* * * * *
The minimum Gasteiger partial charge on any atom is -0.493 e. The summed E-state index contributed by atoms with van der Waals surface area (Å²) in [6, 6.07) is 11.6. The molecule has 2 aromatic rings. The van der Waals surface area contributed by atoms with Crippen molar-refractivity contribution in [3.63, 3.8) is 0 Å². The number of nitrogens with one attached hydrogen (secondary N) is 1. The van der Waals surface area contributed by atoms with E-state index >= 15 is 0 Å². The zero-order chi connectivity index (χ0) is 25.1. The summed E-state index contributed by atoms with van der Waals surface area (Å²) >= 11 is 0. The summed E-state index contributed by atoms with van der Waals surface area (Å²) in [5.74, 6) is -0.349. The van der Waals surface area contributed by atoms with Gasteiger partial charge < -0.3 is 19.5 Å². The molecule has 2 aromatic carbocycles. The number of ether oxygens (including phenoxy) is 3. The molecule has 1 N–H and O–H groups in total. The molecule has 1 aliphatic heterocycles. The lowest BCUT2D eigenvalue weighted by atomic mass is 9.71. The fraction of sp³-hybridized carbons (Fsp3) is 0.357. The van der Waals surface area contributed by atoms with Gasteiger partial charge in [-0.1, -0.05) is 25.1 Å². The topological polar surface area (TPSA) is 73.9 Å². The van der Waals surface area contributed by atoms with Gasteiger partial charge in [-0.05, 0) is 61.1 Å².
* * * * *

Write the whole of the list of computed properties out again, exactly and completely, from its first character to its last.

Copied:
The minimum Gasteiger partial charge on any atom is -0.493 e. The summed E-state index contributed by atoms with van der Waals surface area (Å²) in [6, 6.07) is 11.6. The molecule has 2 aromatic rings. The van der Waals surface area contributed by atoms with Crippen molar-refractivity contribution in [3.63, 3.8) is 0 Å². The number of nitrogens with one attached hydrogen (secondary N) is 1. The van der Waals surface area contributed by atoms with E-state index >= 15 is 0 Å². The zero-order chi connectivity index (χ0) is 25.1. The summed E-state index contributed by atoms with van der Waals surface area (Å²) >= 11 is 0. The summed E-state index contributed by atoms with van der Waals surface area (Å²) in [5.74, 6) is -0.349. The van der Waals surface area contributed by atoms with Gasteiger partial charge < -0.3 is 19.5 Å². The molecule has 2 aromatic carbocycles. The number of ether oxygens (including phenoxy) is 3. The molecule has 1 N–H and O–H groups in total. The molecule has 1 aliphatic heterocycles. The lowest BCUT2D eigenvalue weighted by atomic mass is 9.71. The fraction of sp³-hybridized carbons (Fsp3) is 0.357. The van der Waals surface area contributed by atoms with Gasteiger partial charge in [-0.1, -0.05) is 25.1 Å². The topological polar surface area (TPSA) is 73.9 Å². The van der Waals surface area contributed by atoms with Gasteiger partial charge in [-0.05, 0) is 61.1 Å².